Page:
To me at least, this hasn't seemed like a blockbuster winter; just regular, I suppose. Nothing like 2010-2011, that's for sure. But when I think back we did have an awful lot of snow back in December, and we have a fair amount again now, somehow. Just look what we see out the back door:

a lot of snow on the table on the back deck


But today was fine and sunny so—after a lot of playing inside—Harvey, Rascal, and I ventured out to enjoy the winter's bounty. Harvey doesn't only enjoy snow by eating it, but that's the only time he sits still to be photographed.

Harvey sitting in deep snow against a tree eating a big piece of snow

making himself comfortable

We also worked hard to make paths around the yard, ran races, threw snowballs (only the premade ones from the old snow or plow debris; today was too cold and dry to shape the snow at all), and slid on the ice on the street. Oh, and made another snow cave.

Harvey at work on a snow cave

easily enough snow for the endeavor

Rascal was out with us the whole time, but he didn't enjoy it as much as he might have. The snow is actually a bit deeper than he'd like: he's been refusing to walk in the woods and snow in the yard is still mostly smooth and unmarred by doggy footprints (or body-prints, really, at this depth). He's made a few paths of his own, but he really appreciated the extra ones we laid down. When I threw the ball for him I made sure it was in direction with an already-trodden way.

Rascal sitting in the snow looking up at the camera

he is limited to the paths

Despite the cold temperatures the late-February sun is powerful, and if it ever stops snowing things will start melting soon. There are even signs of spring, if you know where to look for them:

two red buds on the maple tree with snow in the background


Too bad there's another winter storm warning up for tomorrow...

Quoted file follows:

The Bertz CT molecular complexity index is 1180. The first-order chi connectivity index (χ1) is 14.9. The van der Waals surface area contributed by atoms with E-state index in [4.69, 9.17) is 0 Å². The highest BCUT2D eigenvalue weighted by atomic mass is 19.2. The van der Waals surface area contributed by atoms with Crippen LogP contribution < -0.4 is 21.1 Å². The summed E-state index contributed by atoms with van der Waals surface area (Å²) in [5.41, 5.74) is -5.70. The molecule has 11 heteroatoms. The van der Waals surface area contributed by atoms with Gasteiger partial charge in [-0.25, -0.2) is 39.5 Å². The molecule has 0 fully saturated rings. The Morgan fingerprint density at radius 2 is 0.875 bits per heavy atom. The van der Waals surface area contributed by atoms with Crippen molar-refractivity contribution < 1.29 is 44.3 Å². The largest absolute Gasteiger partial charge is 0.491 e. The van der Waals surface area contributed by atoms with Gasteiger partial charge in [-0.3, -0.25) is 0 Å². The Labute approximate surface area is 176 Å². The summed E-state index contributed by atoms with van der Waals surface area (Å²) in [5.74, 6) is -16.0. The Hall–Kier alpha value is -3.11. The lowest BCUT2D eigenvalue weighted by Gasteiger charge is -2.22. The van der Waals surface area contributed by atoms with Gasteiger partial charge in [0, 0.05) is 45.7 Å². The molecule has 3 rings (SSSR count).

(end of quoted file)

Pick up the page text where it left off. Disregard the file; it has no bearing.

take a walk with us

Since the arrival of the cool fall weather, our dog Rascal has been extremely, what's the word? Needy. He needs a walk in the morning (at least 30 minutes, please) before Dan leaves for work. He needs a walk as soon as Dan gets home, indeed he starts barking for one up to an hour before then. And often, additionally, he needs a walk sometime in the middle of the day when a walk means bribing two children into the stroller, two children who are happily doing something inside.

You know that giant yard that we fenced in at great expense so the dog could go out ANY TIME HE WANTS??? Not good enough for him. He sits at the door barking and then when I open the door for him he looks up at me like, "What is this BS? You want me to go pee BY MYSELF? Out there? But that's just not STIMULATING enough for me."

I am trying to love Rascal and deal with his needs without seeing them as a personal affront to my health, sanity, and self determination. It is a struggle.

In the meantime, I am trying to figure out non-food-related bribes to get my children in the stroller for a mid-day walk. A stroll to Bruggers can cost $10 for the three of us!!! But you know what's free? Fishing!

our local fishing hole

A brook runs under our local bike path at a spot not half a mile from our house. It's a good place to sit and stir the water with long sticks, if the weather isn't too wet or cold.

casting out, or catching something, I'm not sure

Harvey and Zion like to hook leaves on their long sticks and offer them to me as fish. Then I am obligated to take the soggy things off the end of the stick and say, "Num num num."

what can I see to bark at from here?